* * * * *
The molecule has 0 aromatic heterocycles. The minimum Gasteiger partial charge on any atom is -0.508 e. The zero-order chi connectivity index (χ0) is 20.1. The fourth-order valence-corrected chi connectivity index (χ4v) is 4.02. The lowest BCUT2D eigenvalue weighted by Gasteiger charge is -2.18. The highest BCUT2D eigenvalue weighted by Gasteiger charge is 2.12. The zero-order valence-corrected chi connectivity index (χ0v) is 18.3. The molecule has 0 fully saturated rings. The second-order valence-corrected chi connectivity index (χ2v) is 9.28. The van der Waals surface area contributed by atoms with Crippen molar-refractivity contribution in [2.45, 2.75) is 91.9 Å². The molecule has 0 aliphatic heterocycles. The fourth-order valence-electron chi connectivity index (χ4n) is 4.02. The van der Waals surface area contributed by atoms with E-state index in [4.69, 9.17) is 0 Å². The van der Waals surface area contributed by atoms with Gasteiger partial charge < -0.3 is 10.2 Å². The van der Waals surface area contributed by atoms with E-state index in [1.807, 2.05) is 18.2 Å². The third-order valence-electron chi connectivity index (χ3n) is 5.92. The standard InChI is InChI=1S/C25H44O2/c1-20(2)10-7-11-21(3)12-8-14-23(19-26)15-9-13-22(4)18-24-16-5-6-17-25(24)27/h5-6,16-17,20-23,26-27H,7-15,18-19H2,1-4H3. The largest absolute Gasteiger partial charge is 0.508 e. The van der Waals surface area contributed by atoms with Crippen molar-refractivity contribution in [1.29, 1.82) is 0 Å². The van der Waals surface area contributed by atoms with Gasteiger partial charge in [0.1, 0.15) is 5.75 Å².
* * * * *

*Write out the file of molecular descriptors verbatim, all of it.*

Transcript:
The molecule has 0 aromatic heterocycles. The minimum Gasteiger partial charge on any atom is -0.508 e. The zero-order chi connectivity index (χ0) is 20.1. The fourth-order valence-corrected chi connectivity index (χ4v) is 4.02. The lowest BCUT2D eigenvalue weighted by Gasteiger charge is -2.18. The highest BCUT2D eigenvalue weighted by Gasteiger charge is 2.12. The zero-order valence-corrected chi connectivity index (χ0v) is 18.3. The molecule has 0 fully saturated rings. The second-order valence-corrected chi connectivity index (χ2v) is 9.28. The van der Waals surface area contributed by atoms with Crippen molar-refractivity contribution in [2.45, 2.75) is 91.9 Å². The molecule has 0 aliphatic heterocycles. The fourth-order valence-electron chi connectivity index (χ4n) is 4.02. The van der Waals surface area contributed by atoms with E-state index in [4.69, 9.17) is 0 Å². The van der Waals surface area contributed by atoms with Gasteiger partial charge < -0.3 is 10.2 Å². The van der Waals surface area contributed by atoms with E-state index in [1.807, 2.05) is 18.2 Å². The third-order valence-electron chi connectivity index (χ3n) is 5.92. The standard InChI is InChI=1S/C25H44O2/c1-20(2)10-7-11-21(3)12-8-14-23(19-26)15-9-13-22(4)18-24-16-5-6-17-25(24)27/h5-6,16-17,20-23,26-27H,7-15,18-19H2,1-4H3. The largest absolute Gasteiger partial charge is 0.508 e. The van der Waals surface area contributed by atoms with Crippen molar-refractivity contribution in [1.29, 1.82) is 0 Å². The van der Waals surface area contributed by atoms with Gasteiger partial charge in [0.1, 0.15) is 5.75 Å².